Another concern of those who opposed this bill was that it would prevent medical professionals and other instructors from the classrooms of rural Alaska. In a state where teen pregnancy and sexually transmitted disease rates are high, some fear that even less access to a comprehensive education would be even more detrimental (3,4). Planned Parenthood Northwest Spokesperson, Jessica Cler, referred to this piece of the legislature as,
“a crushing blow for comprehensive and medically accurate sexual health education,"
and the bill was also condemned by 2016 Teacher of the Year, Amy Jo Meiners. She tweeted, “This will cause such a burden on teachers (and) our partners in health education, including parents (and) health (professionals.)” (9).
There is also a bill that has been proposed as of early 2019, HB 7, which would actually constrict the curriculum even more. This bill would enforce it be taught that “the life of an unborn child begins at conception.”
Additionally, programs would have to enforce that (2,7):
- abstinence is the preferred choice for unmarried students
- a preadolescent or adolescent who engages in sexual activity may suffer emotional or psychological damage
- sexual activity out of wedlock is likely to have harmful psychological or physical effects
- abstinence from sexual activity as the expected standard for an unmarried student
- a mutually faithful and monogamous relationship within marriage is the expected standard for sexual activity, and,
- bearing a child out of wedlock is likely to have harmful consequences for the child, the child’s parents, and society.
The HB 7 bill would also prohibit a myriad of subjects relating to sexuality, such as the intricacies of sexual intercourse, sexual stimulation or erotic behavior; homosexuality, gender identity or expression, the use of contraceptive methods or devices, sexual activity out of wedlock, and means or methods that encourage the violation of criminal law (2,7).
How useful is this bill?! You can track its progress here.
Tell us more about the sex-ed requirements (or lack there of)
According to the Sexuality Information and Education Council of the United States (SIECUS) report from 2018 and Guttmacher, Alaska does not currently have regulations that require sexuality or STD/STI education. However, there is legislation prompting that it be taught in schools, and that “each district in the state public school system shall be encouraged to initiate and conduct a program in health education for kindergarten through grade 12.” The legislation also states sex-ed and STD/STI ed should include instruction on “physical health and personal safety”, including sexual abuse, domestic violence, and appropriate use of health services (1,12).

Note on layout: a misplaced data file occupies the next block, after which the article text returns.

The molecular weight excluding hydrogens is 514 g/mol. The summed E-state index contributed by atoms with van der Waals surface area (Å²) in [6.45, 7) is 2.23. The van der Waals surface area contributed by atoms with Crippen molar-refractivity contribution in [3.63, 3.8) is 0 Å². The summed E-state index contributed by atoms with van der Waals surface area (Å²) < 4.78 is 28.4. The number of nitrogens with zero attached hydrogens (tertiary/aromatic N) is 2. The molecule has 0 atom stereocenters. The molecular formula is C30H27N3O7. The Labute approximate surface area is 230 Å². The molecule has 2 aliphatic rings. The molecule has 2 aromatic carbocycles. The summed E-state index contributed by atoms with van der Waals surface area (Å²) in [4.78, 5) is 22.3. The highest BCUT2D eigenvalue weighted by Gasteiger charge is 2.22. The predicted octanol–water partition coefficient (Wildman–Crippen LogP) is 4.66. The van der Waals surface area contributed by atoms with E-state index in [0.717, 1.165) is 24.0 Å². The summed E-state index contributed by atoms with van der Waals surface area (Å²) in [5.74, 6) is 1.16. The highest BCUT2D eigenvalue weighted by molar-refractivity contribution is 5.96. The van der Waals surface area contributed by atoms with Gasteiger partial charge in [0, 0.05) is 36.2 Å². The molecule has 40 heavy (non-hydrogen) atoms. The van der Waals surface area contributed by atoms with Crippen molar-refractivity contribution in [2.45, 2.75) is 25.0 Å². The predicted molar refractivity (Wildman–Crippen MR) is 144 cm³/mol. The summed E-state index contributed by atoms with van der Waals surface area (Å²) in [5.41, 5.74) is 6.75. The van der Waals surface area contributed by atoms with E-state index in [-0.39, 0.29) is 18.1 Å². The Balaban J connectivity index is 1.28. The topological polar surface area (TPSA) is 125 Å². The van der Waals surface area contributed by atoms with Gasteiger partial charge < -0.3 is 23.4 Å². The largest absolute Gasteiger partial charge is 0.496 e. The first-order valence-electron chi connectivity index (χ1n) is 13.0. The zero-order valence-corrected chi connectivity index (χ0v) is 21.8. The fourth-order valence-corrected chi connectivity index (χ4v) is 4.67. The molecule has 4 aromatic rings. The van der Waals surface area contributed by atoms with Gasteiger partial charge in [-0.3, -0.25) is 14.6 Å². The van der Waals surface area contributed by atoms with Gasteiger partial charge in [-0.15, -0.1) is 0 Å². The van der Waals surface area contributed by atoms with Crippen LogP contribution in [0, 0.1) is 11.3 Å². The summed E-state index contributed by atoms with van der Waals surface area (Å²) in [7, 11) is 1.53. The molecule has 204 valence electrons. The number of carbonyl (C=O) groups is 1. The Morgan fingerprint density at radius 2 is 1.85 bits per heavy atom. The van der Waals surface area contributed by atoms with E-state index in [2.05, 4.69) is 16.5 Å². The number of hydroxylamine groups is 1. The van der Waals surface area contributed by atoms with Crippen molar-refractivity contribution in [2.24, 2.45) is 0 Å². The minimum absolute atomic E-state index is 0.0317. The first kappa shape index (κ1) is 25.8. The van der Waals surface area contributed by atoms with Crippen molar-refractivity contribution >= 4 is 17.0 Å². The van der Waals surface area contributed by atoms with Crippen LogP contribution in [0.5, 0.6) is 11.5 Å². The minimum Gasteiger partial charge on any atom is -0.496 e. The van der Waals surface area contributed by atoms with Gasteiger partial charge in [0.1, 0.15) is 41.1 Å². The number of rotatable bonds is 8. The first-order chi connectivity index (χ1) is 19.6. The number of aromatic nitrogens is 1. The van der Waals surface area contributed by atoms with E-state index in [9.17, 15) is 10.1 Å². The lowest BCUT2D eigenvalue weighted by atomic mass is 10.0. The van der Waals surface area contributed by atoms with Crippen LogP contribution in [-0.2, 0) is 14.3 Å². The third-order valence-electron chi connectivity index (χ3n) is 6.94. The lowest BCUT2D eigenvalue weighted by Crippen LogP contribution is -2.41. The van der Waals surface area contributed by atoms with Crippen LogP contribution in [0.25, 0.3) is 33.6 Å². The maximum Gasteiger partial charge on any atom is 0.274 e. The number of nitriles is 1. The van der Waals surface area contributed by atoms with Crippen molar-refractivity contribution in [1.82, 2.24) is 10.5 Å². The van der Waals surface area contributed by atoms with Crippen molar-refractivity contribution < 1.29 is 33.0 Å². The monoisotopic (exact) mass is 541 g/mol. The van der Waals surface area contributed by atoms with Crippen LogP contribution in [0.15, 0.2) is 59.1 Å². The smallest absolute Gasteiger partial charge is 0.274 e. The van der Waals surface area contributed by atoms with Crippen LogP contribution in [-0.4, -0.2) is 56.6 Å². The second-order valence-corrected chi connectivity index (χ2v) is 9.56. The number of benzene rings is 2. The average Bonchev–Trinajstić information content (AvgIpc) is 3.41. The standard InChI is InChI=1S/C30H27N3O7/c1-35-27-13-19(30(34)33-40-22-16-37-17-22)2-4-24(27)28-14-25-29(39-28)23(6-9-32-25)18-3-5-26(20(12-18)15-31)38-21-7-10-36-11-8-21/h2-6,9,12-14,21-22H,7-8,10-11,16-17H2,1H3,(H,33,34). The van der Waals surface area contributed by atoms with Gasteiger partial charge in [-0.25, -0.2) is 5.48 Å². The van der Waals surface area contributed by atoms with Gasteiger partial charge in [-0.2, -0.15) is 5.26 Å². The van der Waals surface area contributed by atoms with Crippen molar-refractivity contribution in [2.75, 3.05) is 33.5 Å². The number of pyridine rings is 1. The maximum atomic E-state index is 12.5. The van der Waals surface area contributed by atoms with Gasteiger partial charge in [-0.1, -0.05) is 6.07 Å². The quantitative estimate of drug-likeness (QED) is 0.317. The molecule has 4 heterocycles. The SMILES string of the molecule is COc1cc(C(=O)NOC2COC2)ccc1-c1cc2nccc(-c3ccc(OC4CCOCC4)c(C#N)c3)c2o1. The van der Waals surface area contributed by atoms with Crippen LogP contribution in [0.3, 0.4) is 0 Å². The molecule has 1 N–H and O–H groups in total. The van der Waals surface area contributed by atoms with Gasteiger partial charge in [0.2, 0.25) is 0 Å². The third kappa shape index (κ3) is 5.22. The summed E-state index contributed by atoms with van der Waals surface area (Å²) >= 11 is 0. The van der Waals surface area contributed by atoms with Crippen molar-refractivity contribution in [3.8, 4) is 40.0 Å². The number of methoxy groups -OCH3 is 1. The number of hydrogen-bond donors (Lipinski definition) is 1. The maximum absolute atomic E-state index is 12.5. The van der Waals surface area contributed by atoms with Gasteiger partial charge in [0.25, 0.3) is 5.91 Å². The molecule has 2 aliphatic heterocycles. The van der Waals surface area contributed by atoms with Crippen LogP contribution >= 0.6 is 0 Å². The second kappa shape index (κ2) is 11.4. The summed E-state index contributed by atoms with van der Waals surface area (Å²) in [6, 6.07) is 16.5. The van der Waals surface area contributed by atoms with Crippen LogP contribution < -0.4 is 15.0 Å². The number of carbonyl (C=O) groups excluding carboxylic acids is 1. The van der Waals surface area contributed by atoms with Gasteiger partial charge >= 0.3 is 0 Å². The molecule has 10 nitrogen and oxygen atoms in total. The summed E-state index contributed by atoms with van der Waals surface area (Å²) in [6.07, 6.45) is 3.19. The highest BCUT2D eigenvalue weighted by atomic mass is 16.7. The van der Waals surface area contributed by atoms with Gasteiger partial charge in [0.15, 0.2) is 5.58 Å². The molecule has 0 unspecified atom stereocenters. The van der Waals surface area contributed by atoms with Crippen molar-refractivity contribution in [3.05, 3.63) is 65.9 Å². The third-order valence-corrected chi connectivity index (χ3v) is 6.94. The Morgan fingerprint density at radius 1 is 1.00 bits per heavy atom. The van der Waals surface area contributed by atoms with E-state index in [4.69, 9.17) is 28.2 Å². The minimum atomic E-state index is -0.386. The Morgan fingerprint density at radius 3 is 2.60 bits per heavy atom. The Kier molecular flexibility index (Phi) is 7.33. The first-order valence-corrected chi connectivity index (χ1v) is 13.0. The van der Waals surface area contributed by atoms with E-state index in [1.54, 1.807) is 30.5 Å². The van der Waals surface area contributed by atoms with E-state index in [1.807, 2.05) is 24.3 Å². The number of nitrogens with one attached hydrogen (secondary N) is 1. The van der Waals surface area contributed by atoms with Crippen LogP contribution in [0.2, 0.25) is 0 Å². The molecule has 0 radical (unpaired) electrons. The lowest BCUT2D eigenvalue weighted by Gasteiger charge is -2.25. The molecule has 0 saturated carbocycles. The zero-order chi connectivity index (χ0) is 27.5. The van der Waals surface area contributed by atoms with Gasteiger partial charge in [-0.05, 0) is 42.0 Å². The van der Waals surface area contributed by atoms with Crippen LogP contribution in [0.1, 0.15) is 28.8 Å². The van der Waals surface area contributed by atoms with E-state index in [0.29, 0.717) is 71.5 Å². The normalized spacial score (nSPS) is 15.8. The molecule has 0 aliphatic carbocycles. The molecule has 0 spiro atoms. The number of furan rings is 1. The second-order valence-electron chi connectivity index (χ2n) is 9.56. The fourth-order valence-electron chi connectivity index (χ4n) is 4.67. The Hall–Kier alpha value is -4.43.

The requirements of the state are left terrifyingly blank. Aside from a mere suggestion from the state, schools do not have to be inclusive to sexuality and it does not have to be medically accurate. Additionally, parents are given notice and have the option to opt-out of any Sex Ed classes or programs (10).
What the kids are actually learning...
If schools choose to participate in sexual education, they are recommended to follow the Alaska Department of Education curriculum “Skills for a Healthy Life,” which states that kids should “understand the physical and behavioral characteristics of human sexual development and maturity”; “develop an awareness of how personal life roles are affected by and contribute to the well-being of families, communities, and cultures”; “understand how respect for the rights of self and others contributes to relationships”; and “take responsible actions to create safe and healthy environments” (1,11).
Of course, if the proposed legislation referenced above is approved, a large amount of extremely useful information may very well be chipped away. Not having proper state standards could also lead to inconsistency across schools, which kids of Alaska are more than likely experiencing today.
Any interesting programs/initiatives/legislation in the works or currently running?